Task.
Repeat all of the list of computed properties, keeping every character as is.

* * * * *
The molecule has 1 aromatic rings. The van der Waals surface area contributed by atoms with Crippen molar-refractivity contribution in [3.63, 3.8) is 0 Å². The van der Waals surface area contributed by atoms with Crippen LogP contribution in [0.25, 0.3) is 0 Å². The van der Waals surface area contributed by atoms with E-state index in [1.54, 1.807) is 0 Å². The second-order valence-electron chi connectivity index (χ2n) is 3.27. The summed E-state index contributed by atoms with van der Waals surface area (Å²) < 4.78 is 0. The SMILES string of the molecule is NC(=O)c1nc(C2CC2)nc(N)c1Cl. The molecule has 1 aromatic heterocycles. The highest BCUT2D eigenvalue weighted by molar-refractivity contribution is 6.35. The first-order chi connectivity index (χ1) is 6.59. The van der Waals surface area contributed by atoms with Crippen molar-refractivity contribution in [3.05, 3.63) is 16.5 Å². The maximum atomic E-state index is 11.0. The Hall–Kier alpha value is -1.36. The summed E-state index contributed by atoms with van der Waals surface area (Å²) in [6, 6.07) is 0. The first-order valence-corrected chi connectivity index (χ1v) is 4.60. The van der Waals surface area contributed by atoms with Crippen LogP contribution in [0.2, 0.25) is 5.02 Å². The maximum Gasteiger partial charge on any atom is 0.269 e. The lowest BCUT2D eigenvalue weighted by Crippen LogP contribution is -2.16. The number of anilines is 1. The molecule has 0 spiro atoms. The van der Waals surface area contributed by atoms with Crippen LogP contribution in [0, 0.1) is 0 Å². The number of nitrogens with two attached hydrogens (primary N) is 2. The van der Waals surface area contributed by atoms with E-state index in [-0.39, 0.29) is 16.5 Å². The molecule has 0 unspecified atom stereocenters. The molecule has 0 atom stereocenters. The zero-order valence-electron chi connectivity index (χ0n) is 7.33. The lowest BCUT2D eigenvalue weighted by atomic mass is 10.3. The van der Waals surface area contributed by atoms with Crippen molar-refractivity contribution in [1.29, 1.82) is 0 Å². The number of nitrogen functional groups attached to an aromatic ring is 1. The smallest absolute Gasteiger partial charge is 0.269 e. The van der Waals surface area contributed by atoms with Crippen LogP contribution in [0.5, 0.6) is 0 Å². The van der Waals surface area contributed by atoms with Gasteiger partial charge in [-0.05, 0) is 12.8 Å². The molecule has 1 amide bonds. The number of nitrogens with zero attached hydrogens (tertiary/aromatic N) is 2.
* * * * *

The molecule has 1 aromatic rings. The van der Waals surface area contributed by atoms with Crippen molar-refractivity contribution in [3.63, 3.8) is 0 Å². The van der Waals surface area contributed by atoms with Crippen LogP contribution in [0.25, 0.3) is 0 Å². The van der Waals surface area contributed by atoms with E-state index in [1.54, 1.807) is 0 Å². The second-order valence-electron chi connectivity index (χ2n) is 3.27. The summed E-state index contributed by atoms with van der Waals surface area (Å²) < 4.78 is 0. The SMILES string of the molecule is NC(=O)c1nc(C2CC2)nc(N)c1Cl. The molecule has 1 aromatic heterocycles. The highest BCUT2D eigenvalue weighted by molar-refractivity contribution is 6.35. The first-order chi connectivity index (χ1) is 6.59. The van der Waals surface area contributed by atoms with Crippen molar-refractivity contribution in [3.05, 3.63) is 16.5 Å². The maximum atomic E-state index is 11.0. The Hall–Kier alpha value is -1.36. The summed E-state index contributed by atoms with van der Waals surface area (Å²) in [6, 6.07) is 0. The first-order valence-corrected chi connectivity index (χ1v) is 4.60. The van der Waals surface area contributed by atoms with Crippen LogP contribution in [0.2, 0.25) is 5.02 Å². The maximum Gasteiger partial charge on any atom is 0.269 e. The lowest BCUT2D eigenvalue weighted by Crippen LogP contribution is -2.16. The number of anilines is 1. The molecule has 0 spiro atoms. The van der Waals surface area contributed by atoms with Crippen LogP contribution in [0, 0.1) is 0 Å². The number of nitrogens with two attached hydrogens (primary N) is 2. The van der Waals surface area contributed by atoms with E-state index in [-0.39, 0.29) is 16.5 Å². The molecule has 0 unspecified atom stereocenters. The molecule has 0 atom stereocenters. The zero-order valence-electron chi connectivity index (χ0n) is 7.33. The lowest BCUT2D eigenvalue weighted by atomic mass is 10.3. The van der Waals surface area contributed by atoms with Crippen molar-refractivity contribution in [1.29, 1.82) is 0 Å². The number of nitrogen functional groups attached to an aromatic ring is 1. The smallest absolute Gasteiger partial charge is 0.269 e. The van der Waals surface area contributed by atoms with Crippen LogP contribution in [0.5, 0.6) is 0 Å². The van der Waals surface area contributed by atoms with Gasteiger partial charge in [-0.05, 0) is 12.8 Å². The molecule has 1 amide bonds. The number of nitrogens with zero attached hydrogens (tertiary/aromatic N) is 2.